So now there’s picketers outside Ted’s business on a daily basis, led by the sleazy social activist Vincente Ramos. Ramos has a closed-door meeting with Ted’s landlord to discuss the future of the location once the T-shirt shop goes under; since Ramos’ organization is getting a lot of attention – and consequently a lot of donations – they’ll take the property once Ted’s out, and at a higher rent, too. That shouldn’t take too long, given that Ted was already three months behind on his rent before the picketing started; the numerous clients who begin cancelling their orders afterward are just the icing on the cake. Incidentally, Ted does pick up a few local churches who just want to support local anti-gay business (oh, sorry, I’m sure they would never support something anti-gay). Still, it seems that his business is destined to go under. Ted’s wife whines that it isn’t fair that their landlord won’t give them an extension on the rent. Is three months not enough of an extension?
Ted does get a chance to tell his side of the story, luckily, when a news van comes and interviews many of the people involved in the protests. Ted continues to be baffled by the whole thing, asking of his petition, “Why is it automatically hatred and intolerance… because you disagree with me?” Yes, Ted, there is no context whatsoever – it’s a simple matter of disagreement. They would also be picketing your store if you preferred crunchy over smooth peanut butter, just because they disagree with you. Keep livin’ that lie. Ted gives an interview with the on-site reporter for 20 minutes in which he gives all of his many reasons why marriage should just be between a man and a woman, but we as viewers never get to hear all these air-tight reasons because almost the entirety of his interview was edited out by the liberal media! It’s just another attack on a good man who simply has a mild disagreement over a silly, inconsequential thing like civil rights.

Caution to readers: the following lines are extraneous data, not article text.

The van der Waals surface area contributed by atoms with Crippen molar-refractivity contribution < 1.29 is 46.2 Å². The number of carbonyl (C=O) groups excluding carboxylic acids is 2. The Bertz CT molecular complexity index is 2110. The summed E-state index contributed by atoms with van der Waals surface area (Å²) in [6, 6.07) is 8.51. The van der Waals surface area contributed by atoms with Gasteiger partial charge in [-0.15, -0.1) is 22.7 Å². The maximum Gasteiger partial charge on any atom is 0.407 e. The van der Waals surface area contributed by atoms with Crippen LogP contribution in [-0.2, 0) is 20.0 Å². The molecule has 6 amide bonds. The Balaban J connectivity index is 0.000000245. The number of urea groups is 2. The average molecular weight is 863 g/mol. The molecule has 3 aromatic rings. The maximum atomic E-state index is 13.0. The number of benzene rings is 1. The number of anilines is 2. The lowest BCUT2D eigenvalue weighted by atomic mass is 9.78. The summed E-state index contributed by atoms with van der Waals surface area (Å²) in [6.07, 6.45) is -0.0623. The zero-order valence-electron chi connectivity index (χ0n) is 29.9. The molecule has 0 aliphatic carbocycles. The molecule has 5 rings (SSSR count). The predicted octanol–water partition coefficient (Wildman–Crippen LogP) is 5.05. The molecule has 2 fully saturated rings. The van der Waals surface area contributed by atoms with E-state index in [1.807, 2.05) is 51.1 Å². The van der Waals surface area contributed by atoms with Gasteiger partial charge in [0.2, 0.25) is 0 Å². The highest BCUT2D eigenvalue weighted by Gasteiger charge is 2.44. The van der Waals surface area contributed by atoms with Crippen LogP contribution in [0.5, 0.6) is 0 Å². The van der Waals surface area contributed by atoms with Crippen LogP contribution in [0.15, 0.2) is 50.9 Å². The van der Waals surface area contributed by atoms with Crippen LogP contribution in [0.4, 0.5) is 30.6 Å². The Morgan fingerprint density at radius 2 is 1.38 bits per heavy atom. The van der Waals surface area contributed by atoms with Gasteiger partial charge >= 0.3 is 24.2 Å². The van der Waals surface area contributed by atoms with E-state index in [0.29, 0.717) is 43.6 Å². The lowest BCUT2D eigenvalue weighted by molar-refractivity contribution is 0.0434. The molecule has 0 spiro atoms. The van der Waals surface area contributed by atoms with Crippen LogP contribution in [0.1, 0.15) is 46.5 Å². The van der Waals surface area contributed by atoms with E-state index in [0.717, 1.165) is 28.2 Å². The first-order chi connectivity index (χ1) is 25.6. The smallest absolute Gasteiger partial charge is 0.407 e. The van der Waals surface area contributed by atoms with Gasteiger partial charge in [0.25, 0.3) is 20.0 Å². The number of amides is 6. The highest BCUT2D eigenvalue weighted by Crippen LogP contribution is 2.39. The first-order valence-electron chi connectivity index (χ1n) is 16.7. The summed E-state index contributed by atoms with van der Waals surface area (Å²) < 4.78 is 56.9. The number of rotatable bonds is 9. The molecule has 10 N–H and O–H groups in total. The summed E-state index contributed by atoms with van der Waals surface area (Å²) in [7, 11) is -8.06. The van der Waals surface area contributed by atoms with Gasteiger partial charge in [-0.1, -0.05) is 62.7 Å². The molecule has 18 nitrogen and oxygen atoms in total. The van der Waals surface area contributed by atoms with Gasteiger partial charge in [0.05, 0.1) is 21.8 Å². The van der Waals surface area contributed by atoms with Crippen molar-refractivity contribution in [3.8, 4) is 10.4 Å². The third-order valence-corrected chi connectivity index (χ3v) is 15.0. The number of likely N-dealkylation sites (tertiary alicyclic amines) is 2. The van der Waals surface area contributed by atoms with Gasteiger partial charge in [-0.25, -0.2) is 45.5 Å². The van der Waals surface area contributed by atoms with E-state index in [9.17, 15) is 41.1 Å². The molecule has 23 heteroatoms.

Nevertheless, Ted gets another chance to speak his mind when the son of a black woman he… does chores for?… comes to visit him. The man is a pastor; he’s seen Ted’s pain and thinks the picketing is a great opportunity for Ted to speak out and tell the truth about marriage at a rally downtown. But actually, this isn’t just about marriage – it’s about religious freedom. Ted and Ron try to patch things up between them, but it all crumbles again because Ron just can’t understand how personal and important religious freedom is to Ted. “We’re not pushing anything on anybody,” Ted claims, “we didn’t start this fight. The Christian view was here first, if you’ll remember. This country was founded on it.” The lack of self-awareness is astounding. It’s the same mindset that criticizes gay activists for preaching tolerance, but being intolerant of, uh, anti-gay organizations and individuals like Ted here. If you can’t see why fighting against civil rights does not deserve respect, it’s no wonder you’re in a movie produced by AFA. (As an aside, I don’t really like using this word “tolerance” anyway, as it seems to imply silent hatred rather than acceptance.)